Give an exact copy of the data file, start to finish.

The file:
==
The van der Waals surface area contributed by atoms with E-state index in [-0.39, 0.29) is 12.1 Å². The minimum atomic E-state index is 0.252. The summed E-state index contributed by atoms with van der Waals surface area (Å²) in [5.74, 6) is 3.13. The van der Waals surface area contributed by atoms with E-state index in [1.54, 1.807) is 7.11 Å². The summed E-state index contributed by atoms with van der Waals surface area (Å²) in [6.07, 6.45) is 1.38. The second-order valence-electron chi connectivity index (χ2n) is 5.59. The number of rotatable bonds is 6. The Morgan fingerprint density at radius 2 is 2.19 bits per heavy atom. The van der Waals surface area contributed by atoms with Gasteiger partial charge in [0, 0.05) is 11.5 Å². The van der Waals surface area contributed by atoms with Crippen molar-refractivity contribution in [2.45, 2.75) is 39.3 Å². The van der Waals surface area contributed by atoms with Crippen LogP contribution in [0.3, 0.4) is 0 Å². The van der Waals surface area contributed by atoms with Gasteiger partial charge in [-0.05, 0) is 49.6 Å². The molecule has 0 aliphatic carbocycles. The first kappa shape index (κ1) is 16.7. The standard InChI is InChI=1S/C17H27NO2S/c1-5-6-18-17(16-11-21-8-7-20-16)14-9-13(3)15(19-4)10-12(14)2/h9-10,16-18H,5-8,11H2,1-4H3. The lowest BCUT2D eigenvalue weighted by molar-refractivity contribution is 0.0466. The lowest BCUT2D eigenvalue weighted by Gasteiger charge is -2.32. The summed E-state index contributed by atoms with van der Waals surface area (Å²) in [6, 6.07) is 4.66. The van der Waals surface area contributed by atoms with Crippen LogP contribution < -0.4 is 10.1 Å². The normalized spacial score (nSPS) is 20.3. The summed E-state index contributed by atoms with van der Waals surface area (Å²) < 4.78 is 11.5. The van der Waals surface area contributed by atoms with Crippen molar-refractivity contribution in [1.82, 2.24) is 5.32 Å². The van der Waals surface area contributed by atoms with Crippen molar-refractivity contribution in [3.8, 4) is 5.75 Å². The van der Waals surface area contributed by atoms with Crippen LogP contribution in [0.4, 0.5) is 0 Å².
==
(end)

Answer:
The van der Waals surface area contributed by atoms with E-state index in [-0.39, 0.29) is 12.1 Å². The minimum atomic E-state index is 0.252. The summed E-state index contributed by atoms with van der Waals surface area (Å²) in [5.74, 6) is 3.13. The van der Waals surface area contributed by atoms with E-state index in [1.54, 1.807) is 7.11 Å². The summed E-state index contributed by atoms with van der Waals surface area (Å²) in [6.07, 6.45) is 1.38. The second-order valence-electron chi connectivity index (χ2n) is 5.59. The number of rotatable bonds is 6. The Morgan fingerprint density at radius 2 is 2.19 bits per heavy atom. The van der Waals surface area contributed by atoms with Gasteiger partial charge in [0, 0.05) is 11.5 Å². The van der Waals surface area contributed by atoms with Crippen molar-refractivity contribution in [2.45, 2.75) is 39.3 Å². The van der Waals surface area contributed by atoms with Crippen LogP contribution in [0.3, 0.4) is 0 Å². The van der Waals surface area contributed by atoms with Gasteiger partial charge in [-0.05, 0) is 49.6 Å². The molecule has 0 aliphatic carbocycles. The first kappa shape index (κ1) is 16.7. The standard InChI is InChI=1S/C17H27NO2S/c1-5-6-18-17(16-11-21-8-7-20-16)14-9-13(3)15(19-4)10-12(14)2/h9-10,16-18H,5-8,11H2,1-4H3. The lowest BCUT2D eigenvalue weighted by molar-refractivity contribution is 0.0466. The lowest BCUT2D eigenvalue weighted by Gasteiger charge is -2.32. The summed E-state index contributed by atoms with van der Waals surface area (Å²) in [6, 6.07) is 4.66. The van der Waals surface area contributed by atoms with Crippen LogP contribution < -0.4 is 10.1 Å². The normalized spacial score (nSPS) is 20.3. The summed E-state index contributed by atoms with van der Waals surface area (Å²) < 4.78 is 11.5. The van der Waals surface area contributed by atoms with Crippen molar-refractivity contribution in [1.82, 2.24) is 5.32 Å². The van der Waals surface area contributed by atoms with Crippen molar-refractivity contribution in [3.8, 4) is 5.75 Å². The van der Waals surface area contributed by atoms with Crippen LogP contribution in [0.4, 0.5) is 0 Å².